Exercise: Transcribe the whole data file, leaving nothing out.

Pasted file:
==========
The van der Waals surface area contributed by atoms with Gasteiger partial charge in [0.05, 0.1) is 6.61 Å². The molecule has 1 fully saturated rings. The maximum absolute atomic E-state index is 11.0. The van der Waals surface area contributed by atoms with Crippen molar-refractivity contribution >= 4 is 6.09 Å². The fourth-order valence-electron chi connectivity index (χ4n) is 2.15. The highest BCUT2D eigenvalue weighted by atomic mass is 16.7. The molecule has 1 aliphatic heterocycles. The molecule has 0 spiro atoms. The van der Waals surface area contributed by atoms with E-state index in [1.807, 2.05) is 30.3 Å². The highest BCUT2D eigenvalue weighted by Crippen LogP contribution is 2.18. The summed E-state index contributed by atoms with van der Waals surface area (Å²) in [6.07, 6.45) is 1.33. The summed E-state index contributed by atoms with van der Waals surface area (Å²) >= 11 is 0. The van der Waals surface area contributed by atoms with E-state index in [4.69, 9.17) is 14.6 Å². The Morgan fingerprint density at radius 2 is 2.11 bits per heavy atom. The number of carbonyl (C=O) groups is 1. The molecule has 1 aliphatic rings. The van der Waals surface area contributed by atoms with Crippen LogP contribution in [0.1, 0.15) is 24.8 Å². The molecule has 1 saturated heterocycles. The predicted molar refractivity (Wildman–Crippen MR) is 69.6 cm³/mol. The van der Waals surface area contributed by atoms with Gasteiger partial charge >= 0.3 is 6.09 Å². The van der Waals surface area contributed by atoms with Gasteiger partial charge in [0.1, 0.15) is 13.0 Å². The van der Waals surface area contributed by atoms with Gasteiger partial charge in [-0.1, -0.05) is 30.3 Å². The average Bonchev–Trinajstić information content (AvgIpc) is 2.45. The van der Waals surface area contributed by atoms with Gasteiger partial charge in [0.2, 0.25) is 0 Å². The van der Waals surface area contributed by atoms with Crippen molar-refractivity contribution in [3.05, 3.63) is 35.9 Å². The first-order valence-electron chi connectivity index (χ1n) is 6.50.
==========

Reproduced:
The van der Waals surface area contributed by atoms with Gasteiger partial charge in [0.05, 0.1) is 6.61 Å². The molecule has 1 fully saturated rings. The maximum absolute atomic E-state index is 11.0. The van der Waals surface area contributed by atoms with Crippen molar-refractivity contribution >= 4 is 6.09 Å². The fourth-order valence-electron chi connectivity index (χ4n) is 2.15. The highest BCUT2D eigenvalue weighted by atomic mass is 16.7. The molecule has 1 aliphatic heterocycles. The molecule has 0 spiro atoms. The van der Waals surface area contributed by atoms with E-state index in [1.807, 2.05) is 30.3 Å². The highest BCUT2D eigenvalue weighted by Crippen LogP contribution is 2.18. The summed E-state index contributed by atoms with van der Waals surface area (Å²) in [6.07, 6.45) is 1.33. The summed E-state index contributed by atoms with van der Waals surface area (Å²) >= 11 is 0. The van der Waals surface area contributed by atoms with E-state index in [4.69, 9.17) is 14.6 Å². The Morgan fingerprint density at radius 2 is 2.11 bits per heavy atom. The number of carbonyl (C=O) groups is 1. The molecule has 1 aliphatic rings. The van der Waals surface area contributed by atoms with Crippen LogP contribution in [0.1, 0.15) is 24.8 Å². The molecule has 1 saturated heterocycles. The predicted molar refractivity (Wildman–Crippen MR) is 69.6 cm³/mol. The van der Waals surface area contributed by atoms with Gasteiger partial charge >= 0.3 is 6.09 Å². The van der Waals surface area contributed by atoms with Gasteiger partial charge in [0.1, 0.15) is 13.0 Å². The van der Waals surface area contributed by atoms with Gasteiger partial charge in [-0.1, -0.05) is 30.3 Å². The average Bonchev–Trinajstić information content (AvgIpc) is 2.45. The van der Waals surface area contributed by atoms with Gasteiger partial charge in [0.2, 0.25) is 0 Å². The van der Waals surface area contributed by atoms with Crippen molar-refractivity contribution in [3.05, 3.63) is 35.9 Å². The first-order valence-electron chi connectivity index (χ1n) is 6.50.